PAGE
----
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Prostate cancer progression to the androgen-independent (AI) state involves acquisition of pathways that allow tumor growth under low-androgen conditions. We hypothesized that expression of molecular chaperones that modulate androgen binding to AR might be altered in prostate cancer and contribute to progression to the AI state. Here, we report that the Hsp90 cochaperone FKBP51 is upregulated in LAPC-4 AI tumors grown in castrated mice and describe a molecular mechanism by which FKBP51 regulates AR activity. Using recombinant proteins, we show that FKBP51 stimulates recruitment of the cochaperone p23 to the ATP-bound form of Hsp90, forming an FKBP51-Hsp90-p23 superchaperone complex. In cells, FKBP51 expression promotes superchaperone complex association with AR and increases the number of AR molecules that undergo androgen binding. FKBP51 stimulates androgen-dependent transcription and cell growth, and FKBP51 is part of a positive feedback loop that is regulated by AR and androgen. Finally, depleting FKBP51 levels by short hairpin RNA reduces the transcript levels of genes regulated by AR and androgen. Because the superchaperone complex plays a critical role in determining the ligand-binding competence and transcription function of AR, it provides an attractive target for inhibiting AR activity in prostate cancer cells.
Defining the etiology of prostate cancer remains an area of active investigation, but there is a growing focus on the role of the androgen receptor (AR) in the context of “androgen-independent” (AI) signaling during disease progression (5). Like other members of the nuclear receptor superfamily, AR is a transcription factor that regulates the expression of scores of genes important for cell growth and development. Nuclear receptors have a conserved domain organization that includes an N-terminal AF-1 domain, a central DNA-binding domain, a hinge region, and a C-terminal ligand-binding domain (LBD). AR activity is normally regulated by androgen binding to the LBD, an event that initiates changes in AR conformation, subcellular localization, and interactions with cofactors that facilitate transcription from target genes (31). AI prostate cancers can grow in a low-androgen environment, which occurs in the setting of androgen ablation therapy in patients and surgical castration in animal models.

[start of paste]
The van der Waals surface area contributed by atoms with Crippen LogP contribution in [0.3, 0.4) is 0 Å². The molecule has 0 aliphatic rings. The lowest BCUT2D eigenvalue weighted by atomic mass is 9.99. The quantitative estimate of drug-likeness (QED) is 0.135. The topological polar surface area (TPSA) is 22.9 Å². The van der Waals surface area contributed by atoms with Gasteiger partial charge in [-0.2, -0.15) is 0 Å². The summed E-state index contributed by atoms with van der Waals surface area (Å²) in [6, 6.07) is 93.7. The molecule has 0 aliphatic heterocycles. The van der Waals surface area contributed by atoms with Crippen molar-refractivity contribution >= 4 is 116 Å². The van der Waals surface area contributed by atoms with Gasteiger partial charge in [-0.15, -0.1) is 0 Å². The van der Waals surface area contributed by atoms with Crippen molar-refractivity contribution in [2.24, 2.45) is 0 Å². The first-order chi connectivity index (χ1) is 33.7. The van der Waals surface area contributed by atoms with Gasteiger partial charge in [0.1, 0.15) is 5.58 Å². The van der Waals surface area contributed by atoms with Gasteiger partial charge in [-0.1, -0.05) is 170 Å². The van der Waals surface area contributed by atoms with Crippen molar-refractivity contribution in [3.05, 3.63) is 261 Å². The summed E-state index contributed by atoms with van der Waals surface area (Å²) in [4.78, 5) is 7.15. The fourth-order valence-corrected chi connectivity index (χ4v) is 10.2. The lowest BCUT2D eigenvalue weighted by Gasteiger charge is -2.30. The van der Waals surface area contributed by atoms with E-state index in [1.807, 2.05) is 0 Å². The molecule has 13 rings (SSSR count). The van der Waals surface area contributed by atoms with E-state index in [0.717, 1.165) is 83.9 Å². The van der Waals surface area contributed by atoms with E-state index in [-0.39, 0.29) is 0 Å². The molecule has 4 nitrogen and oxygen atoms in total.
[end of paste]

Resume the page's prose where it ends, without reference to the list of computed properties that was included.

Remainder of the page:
Ligand binding to nuclear receptors, including AR, is regulated by molecular chaperones. The central player in this reaction is Hsp90, an ATP-utilizing chaperone that interacts transiently with LBDs to stabilize a conformation that is appropriate for ligand binding (24). Hsp90 operates as a molecular chaperone for numerous client proteins by cycling through conformational changes coupled to ATP binding and hydrolysis (19). Additionally, accessory proteins termed cochaperones facilitate or stabilize changes in Hsp90 conformation and ATPase activity. One well-studied cochaperone originally identified in progesterone receptor (PR) complexes is p23 (15). Through selective binding to the ATP form of Hsp90, p23 stabilizes the “closed” state and promotes Hsp90 interactions with client proteins (14, 33). p23 function is critical for steroid hormone receptors, as it has been shown to act as a limiting component for assembly of the multicomponent Hsp90 “superchaperone” complex that stabilizes the LBD in a conformation that is competent for hormone binding (15). p23 function has also been linked to later steps of nuclear receptor function, including transcription complex disassembly (8).
Less well understood are the cochaperones that belong to the immunophilin class of proteins, FK506-binding proteins FKBP51 and FKBP52, and cyclosporine A-binding protein Cyp40. These cochaperones have N-terminal domains with peptidyl-prolyl isomerase activity and C-terminal domains that contain three tetratricopeptide repeats (TPR) that mediate binding to Hsp90 (26). The functions of FKBP51 and FKBP52, which are 70% identical at the protein level, have been studied mostly in the context of the PR and the glucocorticoid receptor (GR). FKBP51 negatively regulates GR and PR activity by reducing hormone binding affinity (6, 9). In contrast, FKBP52 enhances GR, PR, and AR responsiveness to cognate hormone (28). FKBP52 knockout mice have developmental defects in reproductive tissues (in males) consistent with reduced AR signaling and a failure of embryo implantation (in females) consistent with reduced PR signaling (4, 37). These observations, together with the apparent absence of a phenotype in mice lacking FKBP51, led to the conclusion that FKBP51 does not play a significant role in AR signaling (37).